US & Iran Behind Sectarian Wars In Iraq

The ISIS – An ‘American-Zionist-Iranian Device’ (Kitabat, Iraq)
“Notice how the goal is the same in both Iraq and Syria: to stir sectarian war. And notice that backers of both wars are also the same: the Iranians and Americans. … The Islamic State of Iraq and al-Sham is an American-Zionist-Iranian device that seeks to usher us into a sectarian world war – beginning in Iraq and Syria. … Allah save Iraq and its people and protect them from this filthy sectarian war, and defeat those who promote it, stir it, and light its fires.”
By Abd al-Jabbar al-Jbouri
Translated By Lina Barakat-Masroujeh
January 21, 2014
Iraq – Kitabat – Original Article (Arabic)

The phrase “sectarian war” is not mine. Before it was uttered by Prime Minister Nouri Maliki, I hadn’t heard it. Maliki used it before launching his military assault on the Islamic State of Iraq and al-Sham (ISIS) in the al-Anbar desert. While he addressed crowds in the rebellious province’s sit-in squares, he fired off several remarks revealing the mission of his military campaign against the ISIS, telling the people in the squares that are being led by al-Qaeda and ISIS affiliated leaders; that the war is being fought between descendants of Hussain and Yazid [referring to the cause of the original breach between Sunnis and Shiites, triggered by the 7th century succession debate after the death of the Prophet Muhammad]; and directly addressing the crowds, saying that a sea of blood lies between “you and us.”
These statements were sufficient to stir up instability and frighten people across Iraq. Laying behind them was the deliberate intention to quickly trigger a sectarian civil war. Maliki’s startled political opponents rejected these sectarian and reprehensible statements, which may well lead the country into the abyss of sectarian civil war. Most prominent among them are leader of the Sadrist Movement Muqtada al-Sadr, leader of the al-Iraqiyya bloc Iyad Allawi, [Iraqi Front for National Dialogue leader] Saleh al-Mutlaq, and others. What is behind these statements, why are they being made now, and what will their repercussions be for Iraq and the region?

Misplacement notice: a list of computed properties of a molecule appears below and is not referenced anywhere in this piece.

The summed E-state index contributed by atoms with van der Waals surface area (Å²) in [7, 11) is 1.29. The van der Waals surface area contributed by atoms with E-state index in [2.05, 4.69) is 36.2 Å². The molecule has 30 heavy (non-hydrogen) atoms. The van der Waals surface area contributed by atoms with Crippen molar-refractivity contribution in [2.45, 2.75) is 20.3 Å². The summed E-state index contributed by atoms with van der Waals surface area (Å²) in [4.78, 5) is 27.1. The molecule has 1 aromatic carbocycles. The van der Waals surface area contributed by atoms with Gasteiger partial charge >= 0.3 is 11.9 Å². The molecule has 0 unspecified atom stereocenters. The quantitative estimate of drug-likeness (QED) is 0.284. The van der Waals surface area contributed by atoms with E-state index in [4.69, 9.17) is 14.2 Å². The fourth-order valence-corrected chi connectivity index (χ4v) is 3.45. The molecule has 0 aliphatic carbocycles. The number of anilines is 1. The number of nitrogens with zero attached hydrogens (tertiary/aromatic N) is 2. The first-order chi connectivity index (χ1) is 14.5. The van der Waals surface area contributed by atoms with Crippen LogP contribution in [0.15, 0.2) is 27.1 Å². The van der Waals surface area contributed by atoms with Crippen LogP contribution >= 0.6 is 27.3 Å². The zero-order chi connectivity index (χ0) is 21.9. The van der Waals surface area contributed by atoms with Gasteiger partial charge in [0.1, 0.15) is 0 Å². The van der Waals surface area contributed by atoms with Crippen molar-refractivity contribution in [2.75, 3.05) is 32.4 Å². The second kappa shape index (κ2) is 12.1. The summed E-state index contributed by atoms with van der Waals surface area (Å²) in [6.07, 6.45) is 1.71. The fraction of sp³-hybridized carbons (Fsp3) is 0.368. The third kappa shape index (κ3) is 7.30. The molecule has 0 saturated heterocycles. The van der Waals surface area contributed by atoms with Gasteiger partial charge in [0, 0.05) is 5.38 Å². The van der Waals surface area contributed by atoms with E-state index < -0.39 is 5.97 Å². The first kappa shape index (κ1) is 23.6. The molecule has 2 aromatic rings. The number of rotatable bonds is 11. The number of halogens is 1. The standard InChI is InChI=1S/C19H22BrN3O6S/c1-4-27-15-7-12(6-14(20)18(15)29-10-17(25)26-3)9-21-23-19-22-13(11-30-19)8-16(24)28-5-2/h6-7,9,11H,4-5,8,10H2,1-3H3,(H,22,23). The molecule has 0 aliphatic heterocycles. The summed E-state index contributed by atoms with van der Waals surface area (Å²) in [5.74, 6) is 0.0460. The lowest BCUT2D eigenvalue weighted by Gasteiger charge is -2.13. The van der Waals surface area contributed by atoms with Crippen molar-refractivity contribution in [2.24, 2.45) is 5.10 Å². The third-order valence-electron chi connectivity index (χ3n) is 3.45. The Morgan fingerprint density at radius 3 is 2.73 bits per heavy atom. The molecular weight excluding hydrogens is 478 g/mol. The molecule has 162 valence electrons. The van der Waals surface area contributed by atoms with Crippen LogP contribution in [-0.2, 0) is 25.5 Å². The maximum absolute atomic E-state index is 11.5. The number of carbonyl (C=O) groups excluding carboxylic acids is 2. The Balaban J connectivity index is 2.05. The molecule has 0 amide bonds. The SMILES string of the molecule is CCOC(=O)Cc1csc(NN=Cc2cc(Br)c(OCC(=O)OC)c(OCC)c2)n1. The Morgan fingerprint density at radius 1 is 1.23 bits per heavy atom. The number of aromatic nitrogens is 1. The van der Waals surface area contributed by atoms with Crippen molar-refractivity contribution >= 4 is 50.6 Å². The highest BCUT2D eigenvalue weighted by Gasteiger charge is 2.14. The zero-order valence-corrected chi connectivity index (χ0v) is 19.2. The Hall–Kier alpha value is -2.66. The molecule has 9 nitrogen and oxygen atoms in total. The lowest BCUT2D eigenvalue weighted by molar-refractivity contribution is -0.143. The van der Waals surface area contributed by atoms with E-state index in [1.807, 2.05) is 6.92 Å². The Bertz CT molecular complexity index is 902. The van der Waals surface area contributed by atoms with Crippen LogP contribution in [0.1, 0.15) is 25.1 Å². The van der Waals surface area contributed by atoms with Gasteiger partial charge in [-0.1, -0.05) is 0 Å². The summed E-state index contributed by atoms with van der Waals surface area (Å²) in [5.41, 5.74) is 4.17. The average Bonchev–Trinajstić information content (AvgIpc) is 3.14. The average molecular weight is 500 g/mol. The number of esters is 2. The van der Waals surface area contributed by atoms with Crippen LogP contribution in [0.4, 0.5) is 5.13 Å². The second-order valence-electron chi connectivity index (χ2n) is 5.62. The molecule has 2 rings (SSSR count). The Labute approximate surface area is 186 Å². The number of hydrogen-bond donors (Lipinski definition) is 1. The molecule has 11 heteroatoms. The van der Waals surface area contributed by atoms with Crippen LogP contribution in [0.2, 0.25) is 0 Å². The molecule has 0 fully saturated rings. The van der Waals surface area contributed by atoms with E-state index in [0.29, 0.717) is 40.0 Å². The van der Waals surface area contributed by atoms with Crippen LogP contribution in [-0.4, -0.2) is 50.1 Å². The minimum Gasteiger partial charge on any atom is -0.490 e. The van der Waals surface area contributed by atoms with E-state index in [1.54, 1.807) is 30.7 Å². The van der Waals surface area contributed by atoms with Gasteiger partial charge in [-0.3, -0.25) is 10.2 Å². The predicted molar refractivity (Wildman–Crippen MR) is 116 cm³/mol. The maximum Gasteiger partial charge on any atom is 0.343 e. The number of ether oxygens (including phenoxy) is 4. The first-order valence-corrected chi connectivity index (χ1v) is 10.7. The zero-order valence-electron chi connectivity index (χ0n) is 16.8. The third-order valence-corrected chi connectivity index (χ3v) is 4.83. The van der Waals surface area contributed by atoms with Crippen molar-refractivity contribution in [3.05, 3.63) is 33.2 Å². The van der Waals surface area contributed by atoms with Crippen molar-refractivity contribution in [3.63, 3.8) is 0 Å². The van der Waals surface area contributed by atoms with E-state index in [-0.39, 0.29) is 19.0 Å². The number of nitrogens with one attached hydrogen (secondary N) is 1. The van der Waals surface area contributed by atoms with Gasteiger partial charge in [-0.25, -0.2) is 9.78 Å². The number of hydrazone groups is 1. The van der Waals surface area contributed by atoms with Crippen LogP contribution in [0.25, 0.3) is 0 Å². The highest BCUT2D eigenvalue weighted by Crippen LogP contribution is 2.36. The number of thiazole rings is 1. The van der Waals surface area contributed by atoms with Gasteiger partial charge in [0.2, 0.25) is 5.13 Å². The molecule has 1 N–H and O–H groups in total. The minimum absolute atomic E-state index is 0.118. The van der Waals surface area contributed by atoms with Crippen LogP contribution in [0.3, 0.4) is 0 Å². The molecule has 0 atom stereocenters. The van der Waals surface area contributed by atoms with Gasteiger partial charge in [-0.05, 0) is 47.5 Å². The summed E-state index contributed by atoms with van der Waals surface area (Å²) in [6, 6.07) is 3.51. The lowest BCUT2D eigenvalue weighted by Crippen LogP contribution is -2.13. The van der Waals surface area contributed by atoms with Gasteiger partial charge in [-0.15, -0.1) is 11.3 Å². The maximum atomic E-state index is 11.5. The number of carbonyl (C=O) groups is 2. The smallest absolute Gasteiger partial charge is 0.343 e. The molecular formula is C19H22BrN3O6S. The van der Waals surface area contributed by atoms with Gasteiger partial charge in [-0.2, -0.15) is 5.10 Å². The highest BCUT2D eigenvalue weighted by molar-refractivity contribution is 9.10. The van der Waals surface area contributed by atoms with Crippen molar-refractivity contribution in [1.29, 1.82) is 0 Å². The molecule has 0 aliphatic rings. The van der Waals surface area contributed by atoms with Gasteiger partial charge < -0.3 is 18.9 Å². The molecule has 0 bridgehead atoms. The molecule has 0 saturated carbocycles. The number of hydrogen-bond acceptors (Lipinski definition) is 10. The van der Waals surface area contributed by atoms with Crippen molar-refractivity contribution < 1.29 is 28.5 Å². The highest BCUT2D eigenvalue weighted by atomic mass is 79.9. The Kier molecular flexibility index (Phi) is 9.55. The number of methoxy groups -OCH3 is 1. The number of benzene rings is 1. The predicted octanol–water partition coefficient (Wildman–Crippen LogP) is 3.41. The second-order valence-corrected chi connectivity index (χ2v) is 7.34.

To start with, one cannot overlook Maliki’s visits to both the White House and Tehran, from which he failed to win approval of a third term. It is noteworthy that the military attack on the ISIS and al-Anbar was prepared directly after the two unsuccessful visits. What else could he do but blow up the situation and steer the country away from preparations for the upcoming parliamentary elections, which will confirm his failure to secure a third term thanks to his own Shiite coalition’s insistence that he be absolutely excluded?
Given his escalating crises with political opponents, particularly the Sadrist Movement and the Kurdistan Alliance [DPAK], Maliki has no option but to return the country to the furnace of civil war – a war blessed by the Obama Administration and supported by aircraft, missiles, etc. It is blessed, too, by Tehran, which is making all needed military and political preparations for a sectarian war and intervention (remarks by Iranian leaders expressing a willingness to participate in the war against the ISIS in Iraq make this obvious).
So off to al-Anbar Maliki goes, leaving his desert war with the ISIS behind him, and pouring scorn on the people of al-Anbar, disturbing the same wasp’s nest as the American invaders. A few days ago, one U.S. Army commander said that Maliki will lose the war in al-Anbar “as we did.” Consequently the people of al-Anbar in Ramadi, Fallujah, Qaiem, Ratbeh, Saqlawiyyah, Karmeh, Hadithah, Mashahdeh, Tarmeyyah, Abi Gharieb, and other constituencies and districts, have revolted against Maliki’s forces.
War has broken out in the constituencies and districts of al-Anbar, Karkouk, Ninawa and Diala Provinces. It has transformed from a war against the ISIS to a civil war, which is precisely what Maliki wanted: a war between the descendants of Hussain and Yazid – without providing a clue as to who the descendants of Hussain or Yazid are in this filthy damned war.
Like it or not, this is the situation in Iraq. The proof can be found in the sectarian provocations offered via satellite TV by both sides. It is the same state of affairs as is occurring in Syria, where a civil war is being waged between Iran and its Revolutionary Guard, its Iraqi militias, Lebanese Hezbullah, and the army of Bashar al-Assad, against the Free Syrian Army, the Islamic Front and the al-Nusra Front. Notice how the goal is the same in both Iraq and Syria: to stir sectarian war. And notice that backers of both wars are also the same: the Iranians and Americans.

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